Granada Theatre

513 Chestnut Street,
Virginia, MN 55792

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Styles: Art Deco

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The Granada Theatre was operating prior to 1941. It was one of three theatres within a two block area of the city almost directly across the street from the State/Lyric Thetre. I found two different seat counts of 502 and 574, and in 1950 it was listed with 900 seats. The same family that owned the Granada Theatre owned the Maco Theatre, I believe his name was mentioned on the Maco Theatre listing as Mr. Deutsch.

Any further information on the Granada Theatre would be appreciated. I do know that the Granada Theatre was open past 1984.

Contributed by Chuck

Recent comments (view all 4 comments)

packer on January 10, 2010 at 11:07 am

great photos. Sadly, this theatre is long gone. There was a fire in the building next door as noted in the above pics. I don’t remember the exact details on why the theatre was torn down? Possibly a second fired in the same building’s shell? I enjoyed many movies here as a kid and young adult. An old friend of mine used to work here as an usher. Those were the days when the usher would walk down the long aisles with a flashlight and tell you to get your feet off the seat in front of you. There is a 6 plex in the neighboring town. Compares nothing to these grand old theatres of course.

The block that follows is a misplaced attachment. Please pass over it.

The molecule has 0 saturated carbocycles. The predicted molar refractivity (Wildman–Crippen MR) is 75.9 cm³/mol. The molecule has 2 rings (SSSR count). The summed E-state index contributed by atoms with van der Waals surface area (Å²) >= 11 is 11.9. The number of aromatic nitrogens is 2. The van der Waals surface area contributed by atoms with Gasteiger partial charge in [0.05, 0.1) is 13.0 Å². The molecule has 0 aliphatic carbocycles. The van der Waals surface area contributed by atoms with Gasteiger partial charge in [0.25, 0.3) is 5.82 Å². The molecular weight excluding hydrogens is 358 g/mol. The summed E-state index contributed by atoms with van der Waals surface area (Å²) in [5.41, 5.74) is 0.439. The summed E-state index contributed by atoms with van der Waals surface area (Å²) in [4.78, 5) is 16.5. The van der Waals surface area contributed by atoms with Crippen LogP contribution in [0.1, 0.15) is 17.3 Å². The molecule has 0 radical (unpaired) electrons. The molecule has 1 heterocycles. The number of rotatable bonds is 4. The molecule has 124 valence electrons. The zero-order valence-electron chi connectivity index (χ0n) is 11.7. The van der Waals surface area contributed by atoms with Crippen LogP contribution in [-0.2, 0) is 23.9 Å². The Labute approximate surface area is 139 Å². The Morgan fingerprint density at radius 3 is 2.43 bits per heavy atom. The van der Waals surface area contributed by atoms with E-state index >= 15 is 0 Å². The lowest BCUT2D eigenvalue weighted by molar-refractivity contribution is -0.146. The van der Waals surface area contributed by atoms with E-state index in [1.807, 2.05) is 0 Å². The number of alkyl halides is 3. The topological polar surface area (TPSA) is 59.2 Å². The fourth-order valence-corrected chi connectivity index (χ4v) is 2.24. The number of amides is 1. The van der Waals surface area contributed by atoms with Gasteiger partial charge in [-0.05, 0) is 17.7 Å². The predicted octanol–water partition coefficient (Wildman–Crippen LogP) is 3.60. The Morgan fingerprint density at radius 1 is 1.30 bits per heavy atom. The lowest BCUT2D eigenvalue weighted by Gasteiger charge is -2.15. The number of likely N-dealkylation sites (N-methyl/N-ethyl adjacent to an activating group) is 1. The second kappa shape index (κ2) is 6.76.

Silicon Sam
Silicon Sam on June 9, 2010 at 7:59 pm

As you look at the photos, the building on the right hand side survives today.

The lot is now occupied by Virginia Senior Citizens Center, using 511 Chestnut St. as their address.

Chris1982 on July 1, 2014 at 12:05 am

The Granada Theatre was owned by Louis & David Deutsch. It was listed as open in 1937.

Joe Vogel
Joe Vogel on April 23, 2016 at 1:55 pm

The January 28, 1950, issue of Boxoffice had a brief article saying that an antitrust suit had been filed against major film producers and distributors by “…Rose and Lewis Deutsch, owners of the Granada Theatre in Virginia, Minnesota, a 630-seat house built in 1936.”

The Deutsch’s had difficulty obtaining films on opening the theater in 1936 until they signed an agreement with the dominant regional exhibitor, Minnesota Amusement Company, which allowed them to get first run or second run product, but only if their partners got the biggest share of the revenues (this was a very common situation for independent theater operators to be in during that time.)

When the agreement ended in 1946, the Deutsch’s were again unable to get first run product. Their lawsuit claimed that, due to collusion between producers, distributors, and the Minnesota Amusement Company, the Deutsches had suffered $75,000 in business losses.

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